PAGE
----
This past weekend we had our biggest duel meet of the second semester. It was against the league rival that most closely resembles our team. In the past ten years, the competitions between our two teams — in every sport — have grown in intensity. This is a meet you want to win, for lots of reasons.
The pool we traveled to is a perfect setting to house this rivalry. It is an older pool with tight quarters. There are only six lanes, and the fans sit right on top of the pool. The atmosphere was great for a swim meet. One of my athletes commented, ï¿½This is the closest thing to a Duke UNC basketball game we will ever experience.ï¿½ From the first event to the final relay, the place was straight up going off the walls.
I have some good news and some bad news to report. Iï¿½ll start with the good, because itï¿½s easier to report. The women finished their duel-meet season with a perfect record, for the second season in a row. In a pool that has seen 50 YEARS of competition, it was apparent that ours was one of the best women’s team to ever swim there. Our women finished the meet with 7 pool records. Ms. Orange was responsible for two individual records and helped set two pool relay records. Her performance in the 50 free was another in-season best by two tenths.
Ms. Orange is swimming incredibly well and her potential is only starting to show. Last year she set pool, school, and league records in the 50 and 100 free at league championships. Last year she swam 24.0 a couple of times, and 52.6 once. In the past meet, under less than desirable conditions, she went 23.7 and 52.5. This was unshaved and untapered. These performances are a result of her hard work and determination to be at her absolute best when she finishes her college career. From the moment she finished last year’s season, she made a conscious decision that she was going to make cuts for NCAAs. She trained all spring and summer in preparation for this season. This season she has trained harder and with more intensity than in any other season that I have observed her. Right now during taper, she is taking her intense training focus and shifting it toward cleaning everything up. This past weekend the swimmer who won the 50 and 100 last year showed up with a vengeance — stronger, faster, and more mentally prepared. She is the athlete who proves that luck has nothing to do with it.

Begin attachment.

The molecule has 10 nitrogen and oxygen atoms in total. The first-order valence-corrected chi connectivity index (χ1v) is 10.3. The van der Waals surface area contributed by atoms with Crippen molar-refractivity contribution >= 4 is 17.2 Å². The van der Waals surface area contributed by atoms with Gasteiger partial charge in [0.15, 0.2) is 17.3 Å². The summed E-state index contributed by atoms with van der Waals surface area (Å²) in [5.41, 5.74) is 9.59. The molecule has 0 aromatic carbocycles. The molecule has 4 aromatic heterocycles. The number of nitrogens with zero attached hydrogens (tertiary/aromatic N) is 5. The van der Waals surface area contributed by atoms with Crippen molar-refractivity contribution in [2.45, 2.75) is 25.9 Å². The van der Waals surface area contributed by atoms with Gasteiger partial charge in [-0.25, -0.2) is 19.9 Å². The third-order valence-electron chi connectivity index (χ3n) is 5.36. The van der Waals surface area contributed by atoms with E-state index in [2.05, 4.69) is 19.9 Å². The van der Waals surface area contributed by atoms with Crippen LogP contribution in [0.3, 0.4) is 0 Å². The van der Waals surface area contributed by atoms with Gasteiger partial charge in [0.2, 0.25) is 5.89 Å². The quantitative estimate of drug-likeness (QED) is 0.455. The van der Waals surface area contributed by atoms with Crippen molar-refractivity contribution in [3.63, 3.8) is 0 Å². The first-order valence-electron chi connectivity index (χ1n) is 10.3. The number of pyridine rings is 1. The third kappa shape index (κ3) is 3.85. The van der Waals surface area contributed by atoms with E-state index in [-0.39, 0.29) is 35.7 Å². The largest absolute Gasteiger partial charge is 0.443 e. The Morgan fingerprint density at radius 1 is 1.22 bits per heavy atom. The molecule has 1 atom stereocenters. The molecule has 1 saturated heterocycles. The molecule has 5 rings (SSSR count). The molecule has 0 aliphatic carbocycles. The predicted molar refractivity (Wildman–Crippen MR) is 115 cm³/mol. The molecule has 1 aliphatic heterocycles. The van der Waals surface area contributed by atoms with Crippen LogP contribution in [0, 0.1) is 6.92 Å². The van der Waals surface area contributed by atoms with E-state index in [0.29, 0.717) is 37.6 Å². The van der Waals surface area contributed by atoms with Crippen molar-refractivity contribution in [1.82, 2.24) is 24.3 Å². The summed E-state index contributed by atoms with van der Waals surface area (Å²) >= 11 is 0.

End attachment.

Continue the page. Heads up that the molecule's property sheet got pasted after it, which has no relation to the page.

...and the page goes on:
Ms. Pink captured a pool record in the 100 fly. She didn’t have her fastest time of the year, but the race restored her confidence. She is asthmatic, and in her last meet she was suffering from a sinus infection. This is not a good combination, and it’s not conducive to racing the 200 fly, which she had to do in that last meet. She had an asthma attack, and when she finished her race she had to receive medical attention from the athletic trainer. She recovered and was all right, but her confidence was understandably shaken. This week she got right back at it, and she resembled the confident swimmer she is capable of being.
Now for the bad news. Kinda. The menï¿½s meet went down to the final two events. The whole way both teams battled back and forth. There was not a race that was a blowout on either side. In one of the best races of the day, the 200 fly, a freshman walk-on for our team pushed one of the league leaders to the very end. Because he didn’t win, our swimmer was convinced he’d come up short and let down his team. Everyone on the team told him that he’d come up short of NOTHING, and that, if anything, he’d come up bigger than anyone had thought possible. As a point of reference, this athlete came to the team weighing 205 pounds and as a 2:06 200 butterflier. This past weekend he tipped the scale at a chiseled 165 and touched the wall in 1:55. If ever there was a spark for a team, he’s it. He has come up huge in inspiring his teammates, which is what we need.